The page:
Weekly Fixed Income Summary : May 6 – May 10, 2019
Outlook. The Bangko Sentral ng Pilipinas (BSP) cut policy rates by 25bps to 4.50% last week but kept the reserve requirement ratio (RRR) at 18%, which disappointed the market that largely expected an RRR cut amid tight liquidity. The BSP indicated that it will discuss an RRR cut during its weekly meeting this Thursday.First quarter GDP came in at 5.6%, disappointing consensus expectation of 6.1% and a four-year low, dragged down by the delay of the budget passage. All expenditure accounts slowed except for consumer spending which still grew by 6.3%. The BSP likewise lowered its inflation forecast this year to 2.9% from 3.0% while it raised its 2020 projection to 3.1% from 3.0%. The Philippines followed suit with its regional neighbours with Malaysia and New Zealand likewise cutting rates last week while India already cut rates twice this year, triggered by a full-blown trade war between the US and China. Last Friday, the US finally implemented its first batch of tariffs (25% from 10%) on $200bn worth of Chinese imports, which may soon include $357bn more. Meanwhile, the government raised $842.3mn last Friday via an 8-year euro bond sale at a coupon of 0.875%, 70bps above the benchmark. The auction that was six times oversubscribed and eased the need to borrow from the local market. There is still significant downward pressure on yields as the market largely anticipates an RRR cut soon.
Market review. The local benchmark yield curve fell by 6bps on average week-on-week (WoW) following the BSP’s cut. The spread between the local 10-yr local benchmark and the 10-yr US Treasury (UST) slightly widened to 328bps from 327bps in the week prior as the former shed 6bps WoW to 5.75%, while the latter likewise shed 7 bps to 2.47%. Year-to-date, the local yield curve was down by an average of 110bps while the 10-yr was down by 132bps. Yields of ROPs were flat on average while US Treasuries were down by 4bps on average.
Average total daily volume down by 16% week-on-week (WoW) to Php23.7bn. The liquid yield curve fell by an average of 5.9bps WoW as the front-end (364-day T-bill) was flat at 6.1%, the belly (FXTN 10-63: 9.5yrs) down by 6bps to 5.75%, while the tail (R25-01: 20.5yr) shed by 3bps to 5.95%. Secondary trading average volume fell by 15.7% to Php23.7bn as T-bill volume shed 43% to Php3.5bn while T-bond fell by 8% to Php20bn. The Bureau of the Treasury’s (BTr) fully awarded its latest Php20bn auction of reissued 7-year T-bonds at an average yield of 5.743%, 19bps lower than its initial issue last February. The auction was 2.5x oversubscribed. Lastly, the latest Php15bn auction of 91-day, 182-day, and 364-day T-bills was fully awarded at average rages of 5.389%, 5.768%, and 5.936%, respectively, 5bps, 6bps, and 4bps lower than the previous auction. The auction as 3.64x oversubscribed.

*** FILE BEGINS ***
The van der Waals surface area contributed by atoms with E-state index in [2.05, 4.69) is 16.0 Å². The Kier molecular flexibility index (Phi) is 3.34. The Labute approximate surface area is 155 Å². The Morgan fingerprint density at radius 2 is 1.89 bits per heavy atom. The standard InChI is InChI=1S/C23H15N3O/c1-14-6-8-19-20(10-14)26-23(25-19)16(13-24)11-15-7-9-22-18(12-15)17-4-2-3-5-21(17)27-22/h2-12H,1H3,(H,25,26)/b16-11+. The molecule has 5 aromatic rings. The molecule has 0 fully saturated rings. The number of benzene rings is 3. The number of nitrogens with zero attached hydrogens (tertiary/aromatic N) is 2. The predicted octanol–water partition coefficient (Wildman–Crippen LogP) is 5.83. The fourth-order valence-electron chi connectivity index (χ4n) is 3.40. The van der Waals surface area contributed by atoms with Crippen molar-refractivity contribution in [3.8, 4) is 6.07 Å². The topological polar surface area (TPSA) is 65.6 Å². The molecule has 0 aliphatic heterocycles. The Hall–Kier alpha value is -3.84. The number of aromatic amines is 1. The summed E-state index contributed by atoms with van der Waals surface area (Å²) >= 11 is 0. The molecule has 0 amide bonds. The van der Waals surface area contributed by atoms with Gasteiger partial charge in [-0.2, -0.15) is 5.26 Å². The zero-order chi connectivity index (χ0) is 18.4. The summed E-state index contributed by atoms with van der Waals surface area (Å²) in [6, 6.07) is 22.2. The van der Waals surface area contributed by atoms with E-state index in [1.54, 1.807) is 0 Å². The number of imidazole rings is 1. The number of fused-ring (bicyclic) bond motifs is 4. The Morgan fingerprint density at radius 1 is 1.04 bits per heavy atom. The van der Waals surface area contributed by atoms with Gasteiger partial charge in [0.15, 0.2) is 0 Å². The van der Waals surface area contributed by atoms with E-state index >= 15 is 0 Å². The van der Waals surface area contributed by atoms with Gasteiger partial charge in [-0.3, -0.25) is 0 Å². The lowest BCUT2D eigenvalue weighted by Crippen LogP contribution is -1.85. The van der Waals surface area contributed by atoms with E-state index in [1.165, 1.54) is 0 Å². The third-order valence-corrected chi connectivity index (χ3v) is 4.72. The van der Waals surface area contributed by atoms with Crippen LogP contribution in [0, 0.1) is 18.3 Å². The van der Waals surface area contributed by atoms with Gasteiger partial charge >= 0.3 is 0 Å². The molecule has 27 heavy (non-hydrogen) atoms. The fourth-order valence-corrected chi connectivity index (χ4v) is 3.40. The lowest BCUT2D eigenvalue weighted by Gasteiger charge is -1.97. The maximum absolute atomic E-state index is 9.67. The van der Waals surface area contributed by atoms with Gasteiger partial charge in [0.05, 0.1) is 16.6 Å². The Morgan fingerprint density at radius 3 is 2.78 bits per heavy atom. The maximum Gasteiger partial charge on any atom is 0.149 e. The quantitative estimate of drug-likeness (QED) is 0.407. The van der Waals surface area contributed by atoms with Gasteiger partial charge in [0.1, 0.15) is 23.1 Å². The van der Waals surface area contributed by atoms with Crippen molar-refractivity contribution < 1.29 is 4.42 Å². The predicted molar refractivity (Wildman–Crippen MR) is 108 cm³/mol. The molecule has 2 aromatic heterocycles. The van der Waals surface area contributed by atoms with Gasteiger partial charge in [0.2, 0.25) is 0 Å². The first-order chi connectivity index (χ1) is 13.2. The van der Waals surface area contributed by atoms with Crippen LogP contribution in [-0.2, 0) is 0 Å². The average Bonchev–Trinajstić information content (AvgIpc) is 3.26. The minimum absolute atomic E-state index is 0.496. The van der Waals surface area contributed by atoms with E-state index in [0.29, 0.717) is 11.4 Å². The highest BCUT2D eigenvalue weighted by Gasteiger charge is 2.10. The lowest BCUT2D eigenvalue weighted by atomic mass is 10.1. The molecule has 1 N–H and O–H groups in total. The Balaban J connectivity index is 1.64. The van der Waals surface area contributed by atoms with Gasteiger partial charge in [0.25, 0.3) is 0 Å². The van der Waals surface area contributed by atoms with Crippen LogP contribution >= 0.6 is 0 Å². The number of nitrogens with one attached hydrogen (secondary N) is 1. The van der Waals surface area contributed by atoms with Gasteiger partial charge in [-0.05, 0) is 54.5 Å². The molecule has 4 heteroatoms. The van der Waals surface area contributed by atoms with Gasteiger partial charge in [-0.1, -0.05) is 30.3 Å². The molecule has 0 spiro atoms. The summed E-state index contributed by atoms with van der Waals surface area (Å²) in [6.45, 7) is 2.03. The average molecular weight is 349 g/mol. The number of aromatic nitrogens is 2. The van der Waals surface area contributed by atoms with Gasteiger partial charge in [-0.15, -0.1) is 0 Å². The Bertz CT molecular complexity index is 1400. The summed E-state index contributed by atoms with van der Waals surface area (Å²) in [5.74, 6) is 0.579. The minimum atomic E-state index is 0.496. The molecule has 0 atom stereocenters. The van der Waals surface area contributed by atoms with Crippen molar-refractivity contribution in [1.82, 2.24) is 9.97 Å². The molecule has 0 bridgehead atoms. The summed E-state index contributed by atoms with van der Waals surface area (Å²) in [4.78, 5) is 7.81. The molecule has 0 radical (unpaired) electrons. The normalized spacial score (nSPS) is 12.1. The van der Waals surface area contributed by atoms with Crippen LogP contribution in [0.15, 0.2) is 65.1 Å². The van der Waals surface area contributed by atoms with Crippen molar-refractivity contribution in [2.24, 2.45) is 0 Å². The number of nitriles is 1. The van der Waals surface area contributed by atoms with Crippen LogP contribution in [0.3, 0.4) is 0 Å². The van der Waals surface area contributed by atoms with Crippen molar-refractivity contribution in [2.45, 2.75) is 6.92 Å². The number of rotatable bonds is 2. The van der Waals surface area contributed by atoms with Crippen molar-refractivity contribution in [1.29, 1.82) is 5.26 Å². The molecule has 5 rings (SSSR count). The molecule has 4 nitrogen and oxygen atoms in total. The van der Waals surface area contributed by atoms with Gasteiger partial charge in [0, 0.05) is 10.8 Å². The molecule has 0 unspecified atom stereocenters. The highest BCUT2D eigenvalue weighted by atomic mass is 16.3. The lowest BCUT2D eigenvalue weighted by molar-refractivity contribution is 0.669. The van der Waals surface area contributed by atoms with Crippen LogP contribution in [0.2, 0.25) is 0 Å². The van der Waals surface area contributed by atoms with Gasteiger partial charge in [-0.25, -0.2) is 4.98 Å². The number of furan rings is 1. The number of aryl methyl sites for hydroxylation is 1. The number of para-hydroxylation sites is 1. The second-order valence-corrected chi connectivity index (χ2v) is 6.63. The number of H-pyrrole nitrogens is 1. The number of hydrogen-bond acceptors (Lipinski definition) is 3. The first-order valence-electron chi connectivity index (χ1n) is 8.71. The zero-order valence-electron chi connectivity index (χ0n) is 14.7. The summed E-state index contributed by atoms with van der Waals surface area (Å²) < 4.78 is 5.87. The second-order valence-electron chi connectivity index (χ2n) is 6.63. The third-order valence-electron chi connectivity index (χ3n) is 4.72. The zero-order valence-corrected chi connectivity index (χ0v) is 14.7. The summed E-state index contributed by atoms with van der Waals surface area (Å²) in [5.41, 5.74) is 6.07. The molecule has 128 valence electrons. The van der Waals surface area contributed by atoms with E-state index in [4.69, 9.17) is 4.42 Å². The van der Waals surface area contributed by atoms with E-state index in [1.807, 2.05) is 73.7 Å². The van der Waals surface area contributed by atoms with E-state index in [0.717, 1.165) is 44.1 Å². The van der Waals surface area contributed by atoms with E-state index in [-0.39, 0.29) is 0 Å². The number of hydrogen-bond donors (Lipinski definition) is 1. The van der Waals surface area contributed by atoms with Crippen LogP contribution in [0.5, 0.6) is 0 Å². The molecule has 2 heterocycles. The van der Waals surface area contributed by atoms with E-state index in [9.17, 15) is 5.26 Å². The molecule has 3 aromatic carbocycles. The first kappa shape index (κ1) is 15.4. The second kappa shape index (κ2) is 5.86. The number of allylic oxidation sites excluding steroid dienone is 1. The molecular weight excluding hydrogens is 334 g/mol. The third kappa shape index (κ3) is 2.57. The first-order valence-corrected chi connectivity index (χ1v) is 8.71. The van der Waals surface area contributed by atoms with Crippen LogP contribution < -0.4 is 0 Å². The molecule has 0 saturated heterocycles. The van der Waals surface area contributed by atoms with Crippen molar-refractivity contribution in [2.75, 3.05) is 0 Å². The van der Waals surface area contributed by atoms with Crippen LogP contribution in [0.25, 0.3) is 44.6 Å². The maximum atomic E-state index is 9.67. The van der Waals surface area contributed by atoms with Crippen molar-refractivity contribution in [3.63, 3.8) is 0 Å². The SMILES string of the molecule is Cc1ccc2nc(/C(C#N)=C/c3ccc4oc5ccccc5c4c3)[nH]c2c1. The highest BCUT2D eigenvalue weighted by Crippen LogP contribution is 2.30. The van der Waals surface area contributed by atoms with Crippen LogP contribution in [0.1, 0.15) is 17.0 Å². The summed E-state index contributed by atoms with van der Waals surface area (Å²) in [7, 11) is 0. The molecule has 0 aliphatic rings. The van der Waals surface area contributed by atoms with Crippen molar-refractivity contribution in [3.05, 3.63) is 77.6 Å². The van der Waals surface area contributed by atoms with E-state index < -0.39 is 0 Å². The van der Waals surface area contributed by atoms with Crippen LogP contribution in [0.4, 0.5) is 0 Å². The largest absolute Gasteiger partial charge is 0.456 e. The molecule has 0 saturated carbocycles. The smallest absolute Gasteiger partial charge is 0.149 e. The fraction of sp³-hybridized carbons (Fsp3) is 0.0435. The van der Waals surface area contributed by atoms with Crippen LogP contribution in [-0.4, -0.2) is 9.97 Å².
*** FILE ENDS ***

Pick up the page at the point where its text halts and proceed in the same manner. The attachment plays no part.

Emerging Markets’ (EM) 10-year up 7bps (WoW). Yields of EM bonds we follow were up by 7bps on average amid risk-off sentiment following the implementation of US tariffs on Chinese imports last Friday. Brazil (10-year yield -5bps), Chile (-2bps), and the Philippines (-1bp) outperformed last week, while Turkey (10-year yield +53bps), Colombia (+20bps), and Indonesia (+4bps) underperformed.
USTs down 4bps WoW. US Treasuries were down by 2bps WoW on average as the 10-yr UST likewise fell by 7bps to 2.47%, amid reduced risk appetite as trade tensions between the US and China heightened. Treasury Secretary Mnuchin calmed investors’ fears and said that negotiations are still ongoing. Trump urged the Fed to match whatever expansionary policy China enacts and expects GDP to grow by 5% if easing follows. However, odds for a rate cut this year is steadily declining due to the inflationary effects of the tariffs and a strengthening US economy. Fed futures prices indicate that the market expects a cut in December at the earliest, much later than the September cut expected last March. The US labor market added 236,000 jobs last April, easily beating expectations of 190,000 as unemployment fell to 3.6%, a 50-yr low. Wages grew by 3.2% in April, the ninth consecutive month that it grew by at least 3%.Read full article here.
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